For two separate occasions, I was invited by different groups of friends for a day hike to Taal Volcano. And for these two instances, I declined since I’m already pleased seeing Taal Volcano from Tagaytay. But when a colleague recently visited Manila and asked for a quick day-trip out of the metro, we found ourselves trailing our way to the crater of the famous volcano.
Taal Volcano is the second most active volcano in the country, next to Mayon Volcano of Albay. Located in the middle of Taal Lake, it is considered as an island in an island in an island. If the viewpoints in Tagaytay offers a sweeping view of Taal Lake and the volcano, the lookout from the crater provides a scenic view of both the crater lake and landscape that surrounds it.
During the trip, I confirmed that the landmass being seen from Tagaytay is not actually where the crater of the volcano resides. This is the Binintiang Malaki and just a part of the volcanic island.
The trek to the volcano starts from a random resort in Talisay, Batangas where you can rent a boat to Taal. Rate of small outrigger boats starts at Php2,000 good for 6 people. Another Php100 per person should be settled as an environmental fee and another Php50 dock fee per boat. The rates mentioned are for the regular trail only that will end on the crater rim. Boatmen also serve as your guide for another Php500.
Availing the Daang Kastila (or regular trail), tourists can either opt to ride a horse, additional Php500 for return; or walk. We had the second option and it was a tough one not for the trail but for the absence of trees on some parts of the trail. If you’ll be arriving late in Talisay, like 8 AM, trekking to the crater will be exhausting due to heat, plus the dusty trail during dry months. There are few stops along the way where you can buy overpriced soda, water, or fresh coconut juice.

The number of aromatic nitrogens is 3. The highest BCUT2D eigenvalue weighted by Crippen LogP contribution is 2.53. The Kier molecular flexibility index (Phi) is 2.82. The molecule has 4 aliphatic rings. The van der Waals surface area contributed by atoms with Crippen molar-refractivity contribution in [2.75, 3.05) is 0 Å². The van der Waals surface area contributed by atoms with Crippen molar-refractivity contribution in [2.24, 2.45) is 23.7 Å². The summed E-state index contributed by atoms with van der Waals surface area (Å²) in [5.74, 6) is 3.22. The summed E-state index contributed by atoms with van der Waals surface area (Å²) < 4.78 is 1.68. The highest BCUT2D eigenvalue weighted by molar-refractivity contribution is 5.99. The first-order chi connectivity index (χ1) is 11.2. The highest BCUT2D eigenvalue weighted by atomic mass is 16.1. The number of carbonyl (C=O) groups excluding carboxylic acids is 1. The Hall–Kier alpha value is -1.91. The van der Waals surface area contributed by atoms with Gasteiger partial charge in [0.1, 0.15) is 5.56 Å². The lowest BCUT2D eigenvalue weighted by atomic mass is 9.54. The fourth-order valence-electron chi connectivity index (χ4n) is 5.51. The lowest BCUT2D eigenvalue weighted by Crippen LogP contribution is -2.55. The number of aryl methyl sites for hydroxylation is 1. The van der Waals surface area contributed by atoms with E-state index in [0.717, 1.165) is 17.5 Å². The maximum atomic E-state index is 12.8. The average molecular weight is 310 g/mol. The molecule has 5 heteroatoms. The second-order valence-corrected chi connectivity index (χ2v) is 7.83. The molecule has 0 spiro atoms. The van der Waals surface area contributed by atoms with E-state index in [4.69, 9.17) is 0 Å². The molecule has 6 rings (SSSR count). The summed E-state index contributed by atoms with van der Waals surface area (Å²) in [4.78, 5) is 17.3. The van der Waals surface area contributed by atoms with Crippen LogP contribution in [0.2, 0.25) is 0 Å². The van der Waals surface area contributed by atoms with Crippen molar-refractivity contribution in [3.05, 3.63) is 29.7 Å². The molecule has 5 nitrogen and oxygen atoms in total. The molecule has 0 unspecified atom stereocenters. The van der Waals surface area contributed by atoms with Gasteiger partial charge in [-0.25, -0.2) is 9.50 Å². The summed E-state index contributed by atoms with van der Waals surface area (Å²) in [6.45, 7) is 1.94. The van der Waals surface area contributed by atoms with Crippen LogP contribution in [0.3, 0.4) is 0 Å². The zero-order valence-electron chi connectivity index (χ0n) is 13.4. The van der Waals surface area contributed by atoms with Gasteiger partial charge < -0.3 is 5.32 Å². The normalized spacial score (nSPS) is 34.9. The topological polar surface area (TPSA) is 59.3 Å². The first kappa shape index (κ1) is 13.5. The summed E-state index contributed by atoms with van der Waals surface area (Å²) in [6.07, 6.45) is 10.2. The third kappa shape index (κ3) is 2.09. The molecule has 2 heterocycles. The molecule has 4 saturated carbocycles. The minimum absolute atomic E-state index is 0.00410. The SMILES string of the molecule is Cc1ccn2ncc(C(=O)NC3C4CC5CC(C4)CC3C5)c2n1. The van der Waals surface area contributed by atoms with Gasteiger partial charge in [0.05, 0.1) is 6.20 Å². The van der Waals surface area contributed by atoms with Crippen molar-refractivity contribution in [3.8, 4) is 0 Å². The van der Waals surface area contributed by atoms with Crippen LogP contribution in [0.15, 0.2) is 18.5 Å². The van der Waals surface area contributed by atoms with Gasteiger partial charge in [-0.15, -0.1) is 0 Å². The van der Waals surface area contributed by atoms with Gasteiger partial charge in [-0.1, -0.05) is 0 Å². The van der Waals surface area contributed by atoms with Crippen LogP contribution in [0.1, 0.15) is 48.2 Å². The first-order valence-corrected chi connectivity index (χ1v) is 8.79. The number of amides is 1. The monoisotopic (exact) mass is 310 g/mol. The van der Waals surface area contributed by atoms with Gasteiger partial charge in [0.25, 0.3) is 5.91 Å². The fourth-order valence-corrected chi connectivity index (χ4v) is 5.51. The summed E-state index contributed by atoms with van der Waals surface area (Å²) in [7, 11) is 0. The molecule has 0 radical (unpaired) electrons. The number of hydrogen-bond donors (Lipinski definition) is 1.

How to Get to Taal Volcano
Talisay, Batangas is the jumpoff point to Taal Volcano. This municipality is just below Tagaytay City that’s why there are tons of locals on the street-side of Tagaytay flashing their “boat to Taal” signage offers. For this day trip, we managed to rent a van from Manila. But for the purpose of a do-it-yourself day hike, here’s a guide in terms of public transportation, via Tagaytay City.
- From Buendia or Pasay, take a bus bound to Nasugbu or Balayan via Tagaytay City. Travel time is around 2 hours and the fare is around Php85.
- Drop off at either Olivares or Rotunda and flag a tricycle that will bring you to Talisay or your resort contact. Tricycle rate is Php150 for a max of 3 people.
More convenient day-trip to Taal Volcano
If you’re traveling in a group, hiring a van will be better for you to maximize the time. We rented a van for Php5,000 that already includes driver fee, gas, toll fees, and parking fees. Sometimes, the van drivers have contacts on resorts that offer boat rides to Taal. If you’re not familiar with the commute and organizing a do-it-yourself trip is a hassle, you can try booking a guided tour to Taal Volcano from Klook.
Tips and Reminder:
- Leave Manila early and aim a 7 AM arrival, or even earlier, in Talisay, Batangas.
- Bring enough hydration supply during the trek since prices of drinks being offered along the trail or at the crater rim will surely raise an eyebrow.
- Take a face mask with you, not only for the sulfur spouts but also for the dusty trail.
- Enjoy the view and make your way to Tagaytay City after the grueling trek to Taal Volcano.